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If you have been following our work you know we take an in depth approach to supporting our clients. A moving yet inspiring article written by Vincent Deary reminded us of Maslow’s Hierarchy Of Needs when he stated:

There is much more to treating CFS than graded activity and sleep management

Unless we begin with the basics of comfortable and restful shelter, we cannot proceed to fulfil our more lofty desires

The second quote inspired us to write this article, based around Maslow’s Hierarchy of Needs. This is covered excellently in an article in Simple Psychology, found here.

Instead of focusing on psychopathology and what goes wrong with people, Maslow formulated a more positive account of human behavior which focused on what goes right. He was interested in human potential, and how we fulfill that potential.

He stated that human motivation is based on people seeking fulfillment and change through personal growth. Self-actualised people are those who were fulfilled and doing all they were capable of.

Maslow believed that a person is always ‘becoming’ and never remains static in these terms. In self-actualisation a person comes to find a meaning to life that is important to them.

Maslow’s Hierarachy of Needs has evolved in to eight stages:

  1. Biological and Physiological needs – air, food, drink, shelter, warmth, sex, sleep, etc.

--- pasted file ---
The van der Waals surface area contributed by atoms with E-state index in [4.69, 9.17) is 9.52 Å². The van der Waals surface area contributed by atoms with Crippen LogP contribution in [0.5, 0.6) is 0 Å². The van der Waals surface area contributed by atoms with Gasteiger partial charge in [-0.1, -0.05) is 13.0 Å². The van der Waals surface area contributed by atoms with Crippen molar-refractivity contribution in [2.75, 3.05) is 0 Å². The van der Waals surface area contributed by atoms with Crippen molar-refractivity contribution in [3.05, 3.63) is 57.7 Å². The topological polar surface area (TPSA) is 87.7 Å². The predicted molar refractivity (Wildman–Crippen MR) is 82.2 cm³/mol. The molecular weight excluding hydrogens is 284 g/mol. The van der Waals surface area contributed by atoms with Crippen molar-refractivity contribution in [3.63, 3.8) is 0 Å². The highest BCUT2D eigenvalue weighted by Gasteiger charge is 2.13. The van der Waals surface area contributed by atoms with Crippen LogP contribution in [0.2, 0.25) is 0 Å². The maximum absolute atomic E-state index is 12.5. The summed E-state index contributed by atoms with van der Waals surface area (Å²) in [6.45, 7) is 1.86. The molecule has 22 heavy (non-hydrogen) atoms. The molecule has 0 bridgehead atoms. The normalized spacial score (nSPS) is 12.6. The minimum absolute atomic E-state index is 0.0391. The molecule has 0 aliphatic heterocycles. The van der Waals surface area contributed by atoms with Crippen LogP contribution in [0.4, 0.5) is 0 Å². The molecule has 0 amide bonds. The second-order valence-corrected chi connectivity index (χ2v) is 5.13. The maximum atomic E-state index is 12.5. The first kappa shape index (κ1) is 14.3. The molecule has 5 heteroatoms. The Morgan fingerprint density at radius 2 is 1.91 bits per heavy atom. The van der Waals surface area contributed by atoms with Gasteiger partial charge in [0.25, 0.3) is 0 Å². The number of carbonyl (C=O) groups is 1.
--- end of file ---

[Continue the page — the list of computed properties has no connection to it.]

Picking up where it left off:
2. Safety needs – protection from elements, security, order, law, stability, etc.
  3. Love and belongingness needs – friendship, intimacy, affection and love, – from work group, family, friends, romantic relationships.
  4. Esteem needs – self-esteem, achievement, mastery, independence, status, dominance, prestige, managerial responsibility, etc.
  5. Cognitive needs – knowledge, meaning, etc.
  6. Aesthetic needs – appreciation and search for beauty, balance, form, etc.
  7. Self-Actualization needs – realizing personal potential, self-fulfillment, seeking personal growth and peak experiences.
  8. Transcendence needs – helping others to achieve self actualization.

The general principle being that we must satisfy lower level basic needs before progressing on to meet higher level growth needs. Once these needs have been reasonably satisfied, one may be able to reach the highest level called self-actualization.

Maslow described self-actualisation as:

It refers to the person’s desire for self-fulfillment, namely, to the tendency for him to become actualized in what he is potentially. The specific form that these needs will take will of course vary greatly from person to person. In one individual it may take the form of the desire to be an ideal mother, in another it may be expressed athletically, and in still another it may be expressed in painting pictures or in inventions

At Conquering Fatigue Syndrome we essentially take this approach – ensuring we work on our fundamental needs, and in fact consider them as key aspects of optimising our health, before progressing forward.

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